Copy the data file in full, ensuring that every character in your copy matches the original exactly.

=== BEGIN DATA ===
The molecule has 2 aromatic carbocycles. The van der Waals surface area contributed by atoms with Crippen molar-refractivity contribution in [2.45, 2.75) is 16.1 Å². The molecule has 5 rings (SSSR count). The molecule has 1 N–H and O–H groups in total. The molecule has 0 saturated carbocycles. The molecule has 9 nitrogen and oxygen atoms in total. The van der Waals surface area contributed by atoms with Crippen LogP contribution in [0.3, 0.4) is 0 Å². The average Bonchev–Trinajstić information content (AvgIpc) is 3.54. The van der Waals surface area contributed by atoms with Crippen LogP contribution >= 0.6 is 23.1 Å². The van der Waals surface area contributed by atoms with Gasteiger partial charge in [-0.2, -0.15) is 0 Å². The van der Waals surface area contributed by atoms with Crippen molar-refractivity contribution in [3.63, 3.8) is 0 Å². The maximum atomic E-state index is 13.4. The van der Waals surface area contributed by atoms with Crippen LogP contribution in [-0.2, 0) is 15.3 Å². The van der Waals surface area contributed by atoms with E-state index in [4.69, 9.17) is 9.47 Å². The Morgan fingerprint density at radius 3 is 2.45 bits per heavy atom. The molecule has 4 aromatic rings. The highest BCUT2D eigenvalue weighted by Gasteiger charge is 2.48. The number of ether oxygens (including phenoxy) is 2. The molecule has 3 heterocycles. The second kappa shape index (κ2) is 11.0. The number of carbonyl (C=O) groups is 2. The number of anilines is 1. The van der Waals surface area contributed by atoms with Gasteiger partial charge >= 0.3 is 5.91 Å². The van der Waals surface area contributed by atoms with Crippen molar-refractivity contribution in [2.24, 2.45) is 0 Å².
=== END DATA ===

The molecule has 2 aromatic carbocycles. The van der Waals surface area contributed by atoms with Crippen molar-refractivity contribution in [2.45, 2.75) is 16.1 Å². The molecule has 5 rings (SSSR count). The molecule has 1 N–H and O–H groups in total. The molecule has 0 saturated carbocycles. The molecule has 9 nitrogen and oxygen atoms in total. The van der Waals surface area contributed by atoms with Crippen LogP contribution in [0.3, 0.4) is 0 Å². The average Bonchev–Trinajstić information content (AvgIpc) is 3.54. The van der Waals surface area contributed by atoms with Crippen LogP contribution >= 0.6 is 23.1 Å². The van der Waals surface area contributed by atoms with Gasteiger partial charge in [-0.2, -0.15) is 0 Å². The van der Waals surface area contributed by atoms with Crippen molar-refractivity contribution in [3.63, 3.8) is 0 Å². The maximum atomic E-state index is 13.4. The van der Waals surface area contributed by atoms with Crippen LogP contribution in [-0.2, 0) is 15.3 Å². The van der Waals surface area contributed by atoms with E-state index in [4.69, 9.17) is 9.47 Å². The Morgan fingerprint density at radius 3 is 2.45 bits per heavy atom. The molecule has 4 aromatic rings. The highest BCUT2D eigenvalue weighted by Gasteiger charge is 2.48. The number of ether oxygens (including phenoxy) is 2. The molecule has 3 heterocycles. The second kappa shape index (κ2) is 11.0. The number of carbonyl (C=O) groups is 2. The number of anilines is 1. The van der Waals surface area contributed by atoms with Gasteiger partial charge >= 0.3 is 5.91 Å². The van der Waals surface area contributed by atoms with Crippen molar-refractivity contribution in [2.24, 2.45) is 0 Å².